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Weddell Seal Photo-Identification in the Western Antarctic Peninsula
Photo courtesy of Ari Friedlaender

Weddell seals are large and abundant Antarctic seals that have a circumpolar distribution. Photo-ID studies of marine mammals identify individuals using natural markings, nicks, notches and scars that are easily visible on their bodies, fins or flukes. Catalogs of photographs can establish a record of where/ when an individual was observed (and who they were with). In the long term, photo-ID studies can provide information on movements, habitat use, reproductive patterns and population size. Our catalog is built from photos from citizen scientists, our field teams, expedition staff, and data records found on the internet and uses the natural markings on a seal’s ventral side as an identification marker.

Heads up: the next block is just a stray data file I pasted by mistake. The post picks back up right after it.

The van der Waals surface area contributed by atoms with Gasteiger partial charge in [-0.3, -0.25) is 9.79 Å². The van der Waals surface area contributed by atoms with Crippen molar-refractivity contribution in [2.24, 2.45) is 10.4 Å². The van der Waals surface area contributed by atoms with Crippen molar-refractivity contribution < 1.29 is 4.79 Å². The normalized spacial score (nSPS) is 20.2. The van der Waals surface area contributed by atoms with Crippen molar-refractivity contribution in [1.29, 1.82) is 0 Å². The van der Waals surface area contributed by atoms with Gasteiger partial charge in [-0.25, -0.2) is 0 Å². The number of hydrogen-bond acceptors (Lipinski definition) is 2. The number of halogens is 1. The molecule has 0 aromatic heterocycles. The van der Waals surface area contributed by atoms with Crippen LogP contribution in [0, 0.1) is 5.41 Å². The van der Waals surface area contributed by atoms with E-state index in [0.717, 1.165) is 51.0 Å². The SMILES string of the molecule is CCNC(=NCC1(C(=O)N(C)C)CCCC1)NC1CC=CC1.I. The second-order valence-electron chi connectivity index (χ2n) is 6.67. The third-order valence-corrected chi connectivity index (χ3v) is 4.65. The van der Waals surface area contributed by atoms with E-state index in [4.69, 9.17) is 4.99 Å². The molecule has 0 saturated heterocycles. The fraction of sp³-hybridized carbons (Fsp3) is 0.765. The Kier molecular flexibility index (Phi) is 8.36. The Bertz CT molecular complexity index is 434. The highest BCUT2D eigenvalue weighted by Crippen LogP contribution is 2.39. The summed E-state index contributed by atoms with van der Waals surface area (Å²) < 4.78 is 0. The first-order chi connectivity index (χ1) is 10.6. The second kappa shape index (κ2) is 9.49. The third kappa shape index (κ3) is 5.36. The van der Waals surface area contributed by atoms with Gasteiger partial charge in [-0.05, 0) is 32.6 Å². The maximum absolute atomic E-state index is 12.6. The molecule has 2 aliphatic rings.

We’re interested in whether Weddell seals who live near the open water of the Antarctic Peninsula show different patterns of site fidelity than those that live on the fast ice further south and how those different behaviors might affect their success and distribution. We’re also interested in a small population of these seals in Larsen Harbour, South Georgia, and hope we can begin to look at survival and reproduction in this possibly-declining population.

Beyond the biology, we’re using the Weddell seal dataset as a test case to develop tools for finding, classifying, and aggregating sightings data.  See more information about how to contribute photos here.